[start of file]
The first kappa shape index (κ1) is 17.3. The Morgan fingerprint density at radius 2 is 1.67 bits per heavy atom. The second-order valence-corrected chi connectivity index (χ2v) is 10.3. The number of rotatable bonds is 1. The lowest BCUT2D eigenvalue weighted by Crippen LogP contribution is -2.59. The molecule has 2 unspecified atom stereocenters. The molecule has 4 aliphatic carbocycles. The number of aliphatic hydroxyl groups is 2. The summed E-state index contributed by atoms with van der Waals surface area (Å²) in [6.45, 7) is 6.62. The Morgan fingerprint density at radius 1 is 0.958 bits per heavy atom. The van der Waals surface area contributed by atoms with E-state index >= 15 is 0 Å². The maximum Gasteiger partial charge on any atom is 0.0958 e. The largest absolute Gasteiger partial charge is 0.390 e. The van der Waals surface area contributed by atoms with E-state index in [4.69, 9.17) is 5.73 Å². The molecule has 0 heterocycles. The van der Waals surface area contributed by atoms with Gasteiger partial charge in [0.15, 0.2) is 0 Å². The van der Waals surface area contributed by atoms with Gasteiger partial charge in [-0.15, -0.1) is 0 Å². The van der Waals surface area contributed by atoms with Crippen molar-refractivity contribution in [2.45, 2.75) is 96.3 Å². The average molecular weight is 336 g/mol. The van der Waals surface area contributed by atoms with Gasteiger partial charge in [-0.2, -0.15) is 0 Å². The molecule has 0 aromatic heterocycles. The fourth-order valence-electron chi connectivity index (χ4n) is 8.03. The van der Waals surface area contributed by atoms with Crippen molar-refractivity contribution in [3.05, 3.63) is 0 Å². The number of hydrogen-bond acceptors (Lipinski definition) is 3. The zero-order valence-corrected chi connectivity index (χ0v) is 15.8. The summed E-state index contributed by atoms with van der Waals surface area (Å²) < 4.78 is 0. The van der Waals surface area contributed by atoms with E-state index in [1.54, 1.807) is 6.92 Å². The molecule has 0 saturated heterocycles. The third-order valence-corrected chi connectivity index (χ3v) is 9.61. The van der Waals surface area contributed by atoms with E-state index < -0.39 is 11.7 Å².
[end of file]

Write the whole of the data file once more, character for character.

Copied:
The first kappa shape index (κ1) is 17.3. The Morgan fingerprint density at radius 2 is 1.67 bits per heavy atom. The second-order valence-corrected chi connectivity index (χ2v) is 10.3. The number of rotatable bonds is 1. The lowest BCUT2D eigenvalue weighted by Crippen LogP contribution is -2.59. The molecule has 2 unspecified atom stereocenters. The molecule has 4 aliphatic carbocycles. The number of aliphatic hydroxyl groups is 2. The summed E-state index contributed by atoms with van der Waals surface area (Å²) in [6.45, 7) is 6.62. The Morgan fingerprint density at radius 1 is 0.958 bits per heavy atom. The van der Waals surface area contributed by atoms with E-state index >= 15 is 0 Å². The maximum Gasteiger partial charge on any atom is 0.0958 e. The largest absolute Gasteiger partial charge is 0.390 e. The van der Waals surface area contributed by atoms with E-state index in [4.69, 9.17) is 5.73 Å². The molecule has 0 heterocycles. The van der Waals surface area contributed by atoms with Gasteiger partial charge in [0.15, 0.2) is 0 Å². The van der Waals surface area contributed by atoms with Gasteiger partial charge in [-0.15, -0.1) is 0 Å². The van der Waals surface area contributed by atoms with Crippen molar-refractivity contribution in [2.45, 2.75) is 96.3 Å². The average molecular weight is 336 g/mol. The van der Waals surface area contributed by atoms with Gasteiger partial charge in [-0.2, -0.15) is 0 Å². The molecule has 0 aromatic heterocycles. The fourth-order valence-electron chi connectivity index (χ4n) is 8.03. The van der Waals surface area contributed by atoms with Crippen molar-refractivity contribution in [3.05, 3.63) is 0 Å². The number of hydrogen-bond acceptors (Lipinski definition) is 3. The zero-order valence-corrected chi connectivity index (χ0v) is 15.8. The summed E-state index contributed by atoms with van der Waals surface area (Å²) < 4.78 is 0. The van der Waals surface area contributed by atoms with E-state index in [1.54, 1.807) is 6.92 Å². The molecule has 0 saturated heterocycles. The third-order valence-corrected chi connectivity index (χ3v) is 9.61. The van der Waals surface area contributed by atoms with E-state index < -0.39 is 11.7 Å².